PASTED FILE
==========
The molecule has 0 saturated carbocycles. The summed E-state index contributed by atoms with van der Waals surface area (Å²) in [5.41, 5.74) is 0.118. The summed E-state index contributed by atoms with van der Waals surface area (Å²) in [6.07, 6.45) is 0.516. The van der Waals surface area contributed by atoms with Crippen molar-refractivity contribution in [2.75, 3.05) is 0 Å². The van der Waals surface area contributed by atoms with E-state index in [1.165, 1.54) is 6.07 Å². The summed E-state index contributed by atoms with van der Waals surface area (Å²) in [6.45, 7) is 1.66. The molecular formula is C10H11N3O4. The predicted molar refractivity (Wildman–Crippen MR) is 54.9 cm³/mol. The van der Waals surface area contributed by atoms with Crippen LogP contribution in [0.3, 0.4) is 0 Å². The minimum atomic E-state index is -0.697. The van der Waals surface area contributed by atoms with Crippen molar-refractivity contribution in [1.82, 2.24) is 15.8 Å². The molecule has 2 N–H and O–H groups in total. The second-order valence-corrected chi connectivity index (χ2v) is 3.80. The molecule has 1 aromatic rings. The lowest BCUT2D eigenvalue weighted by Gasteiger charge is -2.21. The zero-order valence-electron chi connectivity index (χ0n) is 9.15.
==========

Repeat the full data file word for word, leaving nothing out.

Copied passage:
The molecule has 0 saturated carbocycles. The summed E-state index contributed by atoms with van der Waals surface area (Å²) in [5.41, 5.74) is 0.118. The summed E-state index contributed by atoms with van der Waals surface area (Å²) in [6.07, 6.45) is 0.516. The van der Waals surface area contributed by atoms with Crippen molar-refractivity contribution in [2.75, 3.05) is 0 Å². The van der Waals surface area contributed by atoms with E-state index in [1.165, 1.54) is 6.07 Å². The summed E-state index contributed by atoms with van der Waals surface area (Å²) in [6.45, 7) is 1.66. The molecular formula is C10H11N3O4. The predicted molar refractivity (Wildman–Crippen MR) is 54.9 cm³/mol. The van der Waals surface area contributed by atoms with Crippen LogP contribution in [0.3, 0.4) is 0 Å². The minimum atomic E-state index is -0.697. The van der Waals surface area contributed by atoms with Crippen molar-refractivity contribution in [1.82, 2.24) is 15.8 Å². The molecule has 2 N–H and O–H groups in total. The second-order valence-corrected chi connectivity index (χ2v) is 3.80. The molecule has 1 aromatic rings. The lowest BCUT2D eigenvalue weighted by Gasteiger charge is -2.21. The zero-order valence-electron chi connectivity index (χ0n) is 9.15.